All told, at least 54,195 people slept in a DHS shelter Wednesday night, according to the most recent daily data tracked by theillinois.news. Since June, the city has leased 15 hotels to meet the need for shelter space, including readily available sites owned by notorious landlords with ties to Adams’ chief of staff Frank Carone, as theillinois.news first reported last month.
On Aug. 5, the Adams administration issued a request for proposals (RFP) for nonprofit providers to open additional “City Sanctuary Hotels” with capacity for up to 5,000 people and an intake facility specifically for newly arriving immigrants. They had received four bids for the hotel shelters but none for the intake site as of Friday, according to a person familiar with the RFP.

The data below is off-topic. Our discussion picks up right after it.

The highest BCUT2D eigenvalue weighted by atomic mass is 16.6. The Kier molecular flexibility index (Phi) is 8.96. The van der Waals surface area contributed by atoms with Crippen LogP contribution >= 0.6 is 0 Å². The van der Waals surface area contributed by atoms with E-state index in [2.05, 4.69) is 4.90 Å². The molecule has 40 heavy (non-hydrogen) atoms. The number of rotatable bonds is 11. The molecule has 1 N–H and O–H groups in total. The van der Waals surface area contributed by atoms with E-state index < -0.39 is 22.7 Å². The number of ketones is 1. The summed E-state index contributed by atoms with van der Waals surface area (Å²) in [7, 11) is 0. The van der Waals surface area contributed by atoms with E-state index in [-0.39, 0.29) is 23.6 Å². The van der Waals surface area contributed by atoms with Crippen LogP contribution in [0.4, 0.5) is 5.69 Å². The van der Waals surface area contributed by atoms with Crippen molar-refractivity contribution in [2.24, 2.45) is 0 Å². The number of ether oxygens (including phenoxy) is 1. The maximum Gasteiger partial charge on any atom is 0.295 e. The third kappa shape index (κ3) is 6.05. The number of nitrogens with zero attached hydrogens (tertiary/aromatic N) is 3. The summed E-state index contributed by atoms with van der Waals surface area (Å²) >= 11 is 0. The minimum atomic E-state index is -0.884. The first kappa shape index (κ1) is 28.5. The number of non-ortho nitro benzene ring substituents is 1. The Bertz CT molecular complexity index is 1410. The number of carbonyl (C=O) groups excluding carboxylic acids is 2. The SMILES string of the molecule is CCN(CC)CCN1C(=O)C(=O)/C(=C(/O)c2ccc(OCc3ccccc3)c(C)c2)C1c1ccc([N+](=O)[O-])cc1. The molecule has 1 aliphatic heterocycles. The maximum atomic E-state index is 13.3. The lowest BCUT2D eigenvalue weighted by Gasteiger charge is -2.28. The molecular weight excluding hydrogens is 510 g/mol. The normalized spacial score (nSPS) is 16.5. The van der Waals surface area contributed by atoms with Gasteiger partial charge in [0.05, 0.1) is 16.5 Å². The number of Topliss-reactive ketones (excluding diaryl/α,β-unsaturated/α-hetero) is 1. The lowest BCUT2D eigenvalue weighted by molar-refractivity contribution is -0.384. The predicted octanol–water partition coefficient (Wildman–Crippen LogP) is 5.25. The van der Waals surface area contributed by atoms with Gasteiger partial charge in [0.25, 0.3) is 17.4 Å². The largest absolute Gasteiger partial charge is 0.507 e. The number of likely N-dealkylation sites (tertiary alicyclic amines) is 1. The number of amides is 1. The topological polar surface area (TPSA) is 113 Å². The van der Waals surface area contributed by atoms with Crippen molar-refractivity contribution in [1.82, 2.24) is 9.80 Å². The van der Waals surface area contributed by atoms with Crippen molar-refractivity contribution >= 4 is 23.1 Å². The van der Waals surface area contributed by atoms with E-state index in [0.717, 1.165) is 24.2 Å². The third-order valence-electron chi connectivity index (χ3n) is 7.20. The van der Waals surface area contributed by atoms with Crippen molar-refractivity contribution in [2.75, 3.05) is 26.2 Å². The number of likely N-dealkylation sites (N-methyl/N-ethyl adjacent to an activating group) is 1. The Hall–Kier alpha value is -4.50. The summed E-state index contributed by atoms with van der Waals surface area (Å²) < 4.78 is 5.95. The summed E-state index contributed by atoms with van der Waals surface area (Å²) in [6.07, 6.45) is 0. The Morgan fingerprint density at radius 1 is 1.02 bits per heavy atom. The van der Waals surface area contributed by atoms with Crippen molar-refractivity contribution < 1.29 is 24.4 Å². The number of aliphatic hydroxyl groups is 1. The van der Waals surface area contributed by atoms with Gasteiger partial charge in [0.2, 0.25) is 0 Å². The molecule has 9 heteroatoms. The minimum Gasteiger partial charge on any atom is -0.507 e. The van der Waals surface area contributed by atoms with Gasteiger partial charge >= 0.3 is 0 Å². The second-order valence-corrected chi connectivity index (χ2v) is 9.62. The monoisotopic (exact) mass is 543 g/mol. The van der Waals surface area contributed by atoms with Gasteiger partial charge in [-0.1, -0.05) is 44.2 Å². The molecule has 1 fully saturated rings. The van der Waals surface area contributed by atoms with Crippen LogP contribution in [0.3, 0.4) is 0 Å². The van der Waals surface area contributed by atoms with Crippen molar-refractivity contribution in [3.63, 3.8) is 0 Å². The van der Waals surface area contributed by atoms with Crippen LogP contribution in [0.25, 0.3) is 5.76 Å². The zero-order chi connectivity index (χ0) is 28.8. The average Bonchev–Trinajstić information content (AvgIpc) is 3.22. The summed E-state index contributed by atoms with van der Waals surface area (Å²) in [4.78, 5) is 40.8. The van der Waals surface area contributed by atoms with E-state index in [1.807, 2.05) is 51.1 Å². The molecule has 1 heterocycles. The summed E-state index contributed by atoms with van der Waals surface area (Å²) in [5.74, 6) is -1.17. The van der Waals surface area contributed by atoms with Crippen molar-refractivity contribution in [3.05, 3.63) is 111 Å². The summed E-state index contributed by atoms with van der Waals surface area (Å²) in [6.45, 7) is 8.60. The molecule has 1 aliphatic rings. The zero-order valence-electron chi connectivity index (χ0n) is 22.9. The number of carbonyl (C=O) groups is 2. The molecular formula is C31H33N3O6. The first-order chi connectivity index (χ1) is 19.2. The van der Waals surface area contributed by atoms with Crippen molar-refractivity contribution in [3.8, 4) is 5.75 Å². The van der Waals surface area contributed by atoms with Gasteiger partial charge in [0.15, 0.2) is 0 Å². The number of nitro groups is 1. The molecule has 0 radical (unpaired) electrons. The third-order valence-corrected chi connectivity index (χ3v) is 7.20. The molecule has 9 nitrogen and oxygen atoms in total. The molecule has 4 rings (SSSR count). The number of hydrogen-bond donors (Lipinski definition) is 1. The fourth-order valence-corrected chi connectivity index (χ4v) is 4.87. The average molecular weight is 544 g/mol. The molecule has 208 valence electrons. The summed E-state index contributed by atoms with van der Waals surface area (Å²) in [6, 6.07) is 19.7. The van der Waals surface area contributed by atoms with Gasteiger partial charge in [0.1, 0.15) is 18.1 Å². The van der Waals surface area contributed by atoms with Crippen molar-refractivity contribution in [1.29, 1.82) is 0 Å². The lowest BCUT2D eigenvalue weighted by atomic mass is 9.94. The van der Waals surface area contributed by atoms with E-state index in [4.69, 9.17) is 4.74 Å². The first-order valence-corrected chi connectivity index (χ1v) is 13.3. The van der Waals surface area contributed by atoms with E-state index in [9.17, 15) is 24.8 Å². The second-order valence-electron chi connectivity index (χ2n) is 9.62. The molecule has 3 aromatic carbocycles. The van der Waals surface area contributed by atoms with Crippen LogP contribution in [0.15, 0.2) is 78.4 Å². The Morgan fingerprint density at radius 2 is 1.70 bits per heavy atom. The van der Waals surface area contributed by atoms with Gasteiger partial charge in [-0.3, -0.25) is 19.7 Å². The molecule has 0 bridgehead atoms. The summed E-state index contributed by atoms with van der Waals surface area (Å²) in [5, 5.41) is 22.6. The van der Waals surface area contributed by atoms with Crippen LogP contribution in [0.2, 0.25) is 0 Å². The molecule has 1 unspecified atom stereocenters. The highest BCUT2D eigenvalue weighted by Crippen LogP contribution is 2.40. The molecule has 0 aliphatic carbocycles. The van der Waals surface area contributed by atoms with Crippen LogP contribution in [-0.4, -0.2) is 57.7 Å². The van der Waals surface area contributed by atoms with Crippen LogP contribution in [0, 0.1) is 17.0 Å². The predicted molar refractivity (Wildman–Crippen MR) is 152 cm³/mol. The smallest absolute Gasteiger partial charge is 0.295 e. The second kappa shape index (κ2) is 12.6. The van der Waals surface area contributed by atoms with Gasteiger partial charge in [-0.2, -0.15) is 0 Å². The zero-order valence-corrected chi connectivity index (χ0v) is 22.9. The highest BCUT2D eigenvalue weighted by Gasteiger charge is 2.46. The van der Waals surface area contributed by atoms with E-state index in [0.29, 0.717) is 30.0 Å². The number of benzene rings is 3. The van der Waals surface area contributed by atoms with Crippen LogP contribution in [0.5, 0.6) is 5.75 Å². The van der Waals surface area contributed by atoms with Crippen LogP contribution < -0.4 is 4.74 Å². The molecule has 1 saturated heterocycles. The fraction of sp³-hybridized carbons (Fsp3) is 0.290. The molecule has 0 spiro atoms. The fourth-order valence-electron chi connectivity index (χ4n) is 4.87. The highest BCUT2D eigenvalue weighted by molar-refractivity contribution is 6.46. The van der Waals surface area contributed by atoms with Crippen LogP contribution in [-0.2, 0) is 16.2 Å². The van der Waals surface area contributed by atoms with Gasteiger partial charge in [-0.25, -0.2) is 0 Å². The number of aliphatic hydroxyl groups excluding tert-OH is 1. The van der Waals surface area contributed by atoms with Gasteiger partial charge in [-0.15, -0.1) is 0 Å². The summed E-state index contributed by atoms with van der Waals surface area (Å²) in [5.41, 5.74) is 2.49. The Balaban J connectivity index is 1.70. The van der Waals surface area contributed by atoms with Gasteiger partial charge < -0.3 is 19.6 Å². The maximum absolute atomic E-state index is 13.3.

The city has relied on commercial hotels and other stopgap facilities to quickly add shelter capacity for decades, but summer camps would be a new sort of accommodation for families, said Josh Goldfein, the top attorney in the Legal Aid Society’s Homeless Rights Project.
Goldfein said camps may violate local laws related to baseline accommodations. He also questioned who would go to a campground isolated from the city, especially when they may have a pending immigration court appointment.
“We would have serious concerns about whether the city could meet its legal obligations to shelter people at a site that is not in New York city, that is typically used year-round, and that is far removed from the kinds of services and legal venues that people would need to be able to move on with their lives,” he said.